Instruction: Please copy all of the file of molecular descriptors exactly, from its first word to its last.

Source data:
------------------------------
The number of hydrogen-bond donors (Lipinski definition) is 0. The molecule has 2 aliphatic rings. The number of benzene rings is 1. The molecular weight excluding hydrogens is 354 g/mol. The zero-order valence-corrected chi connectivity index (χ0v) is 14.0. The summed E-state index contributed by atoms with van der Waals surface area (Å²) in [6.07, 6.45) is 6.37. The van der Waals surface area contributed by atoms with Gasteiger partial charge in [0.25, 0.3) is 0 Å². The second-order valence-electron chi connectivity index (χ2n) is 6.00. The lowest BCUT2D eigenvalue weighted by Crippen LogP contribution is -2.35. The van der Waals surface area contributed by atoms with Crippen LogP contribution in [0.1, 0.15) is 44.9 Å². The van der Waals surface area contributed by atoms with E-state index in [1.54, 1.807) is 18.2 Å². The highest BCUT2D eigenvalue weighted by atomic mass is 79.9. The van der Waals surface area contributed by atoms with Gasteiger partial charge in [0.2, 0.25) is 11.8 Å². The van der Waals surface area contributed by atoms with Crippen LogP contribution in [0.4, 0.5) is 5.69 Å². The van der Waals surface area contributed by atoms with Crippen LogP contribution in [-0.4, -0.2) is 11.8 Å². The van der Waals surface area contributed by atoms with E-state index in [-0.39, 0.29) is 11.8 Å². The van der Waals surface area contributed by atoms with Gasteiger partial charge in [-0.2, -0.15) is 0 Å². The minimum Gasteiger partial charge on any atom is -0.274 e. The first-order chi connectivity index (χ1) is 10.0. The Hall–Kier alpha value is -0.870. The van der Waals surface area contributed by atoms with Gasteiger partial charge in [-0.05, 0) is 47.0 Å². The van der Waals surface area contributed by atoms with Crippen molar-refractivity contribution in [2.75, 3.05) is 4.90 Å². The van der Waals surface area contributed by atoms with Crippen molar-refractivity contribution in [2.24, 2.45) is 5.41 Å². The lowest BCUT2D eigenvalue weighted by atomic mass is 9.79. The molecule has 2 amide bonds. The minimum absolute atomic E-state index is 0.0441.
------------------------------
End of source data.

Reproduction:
The number of hydrogen-bond donors (Lipinski definition) is 0. The molecule has 2 aliphatic rings. The number of benzene rings is 1. The molecular weight excluding hydrogens is 354 g/mol. The zero-order valence-corrected chi connectivity index (χ0v) is 14.0. The summed E-state index contributed by atoms with van der Waals surface area (Å²) in [6.07, 6.45) is 6.37. The van der Waals surface area contributed by atoms with Gasteiger partial charge in [0.25, 0.3) is 0 Å². The second-order valence-electron chi connectivity index (χ2n) is 6.00. The lowest BCUT2D eigenvalue weighted by Crippen LogP contribution is -2.35. The van der Waals surface area contributed by atoms with Crippen LogP contribution in [0.1, 0.15) is 44.9 Å². The van der Waals surface area contributed by atoms with E-state index in [1.54, 1.807) is 18.2 Å². The highest BCUT2D eigenvalue weighted by atomic mass is 79.9. The van der Waals surface area contributed by atoms with Gasteiger partial charge in [0.2, 0.25) is 11.8 Å². The van der Waals surface area contributed by atoms with Crippen LogP contribution in [0.4, 0.5) is 5.69 Å². The van der Waals surface area contributed by atoms with Crippen LogP contribution in [-0.4, -0.2) is 11.8 Å². The van der Waals surface area contributed by atoms with E-state index in [-0.39, 0.29) is 11.8 Å². The van der Waals surface area contributed by atoms with Gasteiger partial charge in [-0.2, -0.15) is 0 Å². The minimum Gasteiger partial charge on any atom is -0.274 e. The first-order chi connectivity index (χ1) is 10.0. The Hall–Kier alpha value is -0.870. The van der Waals surface area contributed by atoms with Gasteiger partial charge in [-0.05, 0) is 47.0 Å². The van der Waals surface area contributed by atoms with Crippen molar-refractivity contribution in [2.75, 3.05) is 4.90 Å². The van der Waals surface area contributed by atoms with Crippen molar-refractivity contribution in [2.24, 2.45) is 5.41 Å². The lowest BCUT2D eigenvalue weighted by atomic mass is 9.79. The molecule has 2 amide bonds. The minimum absolute atomic E-state index is 0.0441.